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Volkswagen has said that it will take “every action” at its disposal against prosecutors who searched Jones Day.
Earlier this week, we read that a team of investigators from the Munich prosecutor’s office (among others) had conducted a raid of Audi’s two largest factories as well as a number offices and private residences associated with both VW and Audi.
Controversially, though, the raids also targeted Jones Day, the law firm that VW tasked with conducting an internal investigation of the dieselgate scandal.
Jones Day’s investigation exonerated members of VW’s management board, but did find wrongdoing by some high ranking officials. A summary of the investigation was handed over to US Department of Justice, but VW never published the full findings of the investigation.
VW has stated that it views the raid as a “clear breach of the principles of the rule of law laid down in the Code of Criminal Procedure,” according to a press release published on March 16.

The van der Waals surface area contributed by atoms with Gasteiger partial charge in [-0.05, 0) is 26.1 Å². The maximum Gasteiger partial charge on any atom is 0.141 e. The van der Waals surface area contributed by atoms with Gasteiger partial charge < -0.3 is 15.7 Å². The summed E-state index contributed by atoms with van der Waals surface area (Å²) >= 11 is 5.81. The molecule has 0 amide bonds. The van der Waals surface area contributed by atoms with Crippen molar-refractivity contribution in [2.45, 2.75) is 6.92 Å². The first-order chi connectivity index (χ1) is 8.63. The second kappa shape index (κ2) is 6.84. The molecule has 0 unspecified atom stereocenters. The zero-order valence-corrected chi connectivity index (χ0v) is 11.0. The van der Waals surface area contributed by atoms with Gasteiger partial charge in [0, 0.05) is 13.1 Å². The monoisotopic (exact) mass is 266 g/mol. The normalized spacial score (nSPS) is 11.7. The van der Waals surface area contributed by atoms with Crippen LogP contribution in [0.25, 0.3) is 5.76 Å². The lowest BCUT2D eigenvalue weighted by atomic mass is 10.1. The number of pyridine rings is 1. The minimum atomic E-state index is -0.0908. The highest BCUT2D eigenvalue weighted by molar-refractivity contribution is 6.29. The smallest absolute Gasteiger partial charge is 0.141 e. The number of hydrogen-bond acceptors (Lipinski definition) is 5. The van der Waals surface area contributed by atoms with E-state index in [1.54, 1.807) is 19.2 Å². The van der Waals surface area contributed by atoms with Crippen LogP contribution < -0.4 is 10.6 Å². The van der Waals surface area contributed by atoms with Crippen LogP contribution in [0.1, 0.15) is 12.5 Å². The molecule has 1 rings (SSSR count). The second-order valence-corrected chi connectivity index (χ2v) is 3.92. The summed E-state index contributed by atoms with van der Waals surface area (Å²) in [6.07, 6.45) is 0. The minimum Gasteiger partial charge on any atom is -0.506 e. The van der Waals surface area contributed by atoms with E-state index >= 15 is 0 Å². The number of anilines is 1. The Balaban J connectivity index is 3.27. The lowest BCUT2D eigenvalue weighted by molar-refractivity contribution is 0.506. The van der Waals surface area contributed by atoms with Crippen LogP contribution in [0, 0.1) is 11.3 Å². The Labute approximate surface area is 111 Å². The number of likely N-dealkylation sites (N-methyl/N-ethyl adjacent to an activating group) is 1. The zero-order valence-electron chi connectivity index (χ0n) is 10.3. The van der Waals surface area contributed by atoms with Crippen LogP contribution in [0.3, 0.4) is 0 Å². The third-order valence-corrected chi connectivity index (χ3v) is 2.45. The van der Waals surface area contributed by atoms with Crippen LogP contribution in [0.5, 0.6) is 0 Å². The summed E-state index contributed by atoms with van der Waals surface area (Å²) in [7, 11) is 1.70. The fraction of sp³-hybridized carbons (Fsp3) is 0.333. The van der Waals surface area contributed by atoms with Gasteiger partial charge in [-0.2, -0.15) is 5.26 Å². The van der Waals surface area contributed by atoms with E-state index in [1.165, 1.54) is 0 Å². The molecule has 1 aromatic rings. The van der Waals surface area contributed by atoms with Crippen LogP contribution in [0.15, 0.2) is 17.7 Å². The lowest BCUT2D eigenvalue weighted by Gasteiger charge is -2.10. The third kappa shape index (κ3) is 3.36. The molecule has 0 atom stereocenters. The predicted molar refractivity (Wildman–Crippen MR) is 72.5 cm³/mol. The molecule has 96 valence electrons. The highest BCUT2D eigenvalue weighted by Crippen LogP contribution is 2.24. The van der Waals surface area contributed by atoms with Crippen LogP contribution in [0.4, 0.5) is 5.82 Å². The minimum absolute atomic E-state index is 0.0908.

In northern German Federal states prosecutors aren’t allowed to conduct searches of law firms, but there is no German-wide ruling on the matter, so there’s a grey zone there that the prosecutors’ offices could use to their advantage, according to Werner Beulke, a legal scholar who spoke to Automotive News.
Beulke also explained that Jones Day’s investigation may potentially not fall under the protection of client attorney privilege because there is a bit of interpretation to do when a law firm isn’t formally tasked with representing a particular individual.
Volkswagen, though, feels that precedent is behind it. Raiding a law firm breeches the rule of law, says VW, “this been expressly confirmed by the Federal Constitutional Court in the case of another law firm.”